About two weeks ago, I read Rohit Bhargava’s post “How Hanes & Dyson Are Winning By Naming The Problems They Solve” and it really resonated with me. The post highlights two brands that are doing an exceptionally good job of explaining (through naming) the problems that their products solve. Bhargava comments that this practice helps these brands with their “getability” – or how easy it is for their consumers to understand the problems they solve without a lot of explanation. Bhargava explains, “When your marketing has getability, it means that it is simple, clear, and memorable.”
I personally began to understand the importance of getability over the course of this past year when I started my strategic brand and marketing consultancy. It took some time for me to determine how I could simply and clearly explain what it is that I do and the problems that I solve (brand strategy isn’t an easy concept to explain). For me, part of my challenge in achieving getability was my message, but most of it was identifying and understanding who I really needed to “get” me. For me, achieving getability relied on focusing on two very specific target customer segments (mid-sized companies with existing marketing departments or creative agencies offering brand strategy services).
Currently, I am working with two clients who are also experiencing challenges with the getability of their marketing. In both cases, these clients have been able to build their businesses over time, but they realized that they had the untapped potential to grow so much more. Through my analysis of their marketing and their customers, it became apparent that their biggest barrier to unlocking their growth potential has been the poor getability of their marketing messages. For several years, both companies have been touting very technical, complicated benefits that the majority of their target customers simply did not understand and therefore could not value. Neither of these companies effectively articulated the problems that they solved in a language that was simple and clear for their target customers to understand. Their confusing marketing messages were significantly limiting their growth potential.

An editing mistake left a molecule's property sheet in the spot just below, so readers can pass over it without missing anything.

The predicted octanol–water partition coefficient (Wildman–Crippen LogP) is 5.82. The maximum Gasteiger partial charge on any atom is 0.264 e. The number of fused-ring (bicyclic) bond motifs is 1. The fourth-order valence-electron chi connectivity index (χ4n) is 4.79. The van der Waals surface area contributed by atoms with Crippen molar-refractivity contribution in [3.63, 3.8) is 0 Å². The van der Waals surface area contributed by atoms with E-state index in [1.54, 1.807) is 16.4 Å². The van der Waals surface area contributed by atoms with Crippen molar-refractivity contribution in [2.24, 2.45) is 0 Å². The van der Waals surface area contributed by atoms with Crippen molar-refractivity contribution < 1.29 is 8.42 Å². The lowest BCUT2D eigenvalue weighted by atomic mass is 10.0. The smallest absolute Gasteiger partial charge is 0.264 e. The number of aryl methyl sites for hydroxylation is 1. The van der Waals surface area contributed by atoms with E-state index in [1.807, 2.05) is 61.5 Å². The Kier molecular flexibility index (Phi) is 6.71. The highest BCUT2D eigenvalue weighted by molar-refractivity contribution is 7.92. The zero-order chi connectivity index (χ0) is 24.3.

Because both of these companies had experienced some success, they did not realize that their marketing getability was an issue. Their limited success masked a significant marketing message problem. It was only when each company started talking with their current and potential customers about their experiences with the brand and their interpretation of the marketing messages that the lack of getability was uncovered.
Since the getability of their marketing was not an obvious challenge to either of these companies for so long, I thought it would be worth posing some questions to the rest of us as marketers:
- Does your marketing have getability? How do you know if it does or not?
- Have you recently conducted research (or just asked your customers some pointed questions) to assess your message?
- Have you conversed with trusted customers and partners to ensure you are explaining the problems that you solve in a meaningful and easy to understand way?
- How do your customers describe the problems that you solve? Are you using their language to communicate what you do to solve their problems?
It doesn’t require a lengthy research project to answer these questions. A series of informal interviews can quickly uncover the answers, which may be very surprising, as it was for my two clients.
As we all strive to grow our businesses and improve our marketing, I challenge each of us to really focus on the getability of our marketing messages. Ensuring that our marketing is getable should drive powerful results.
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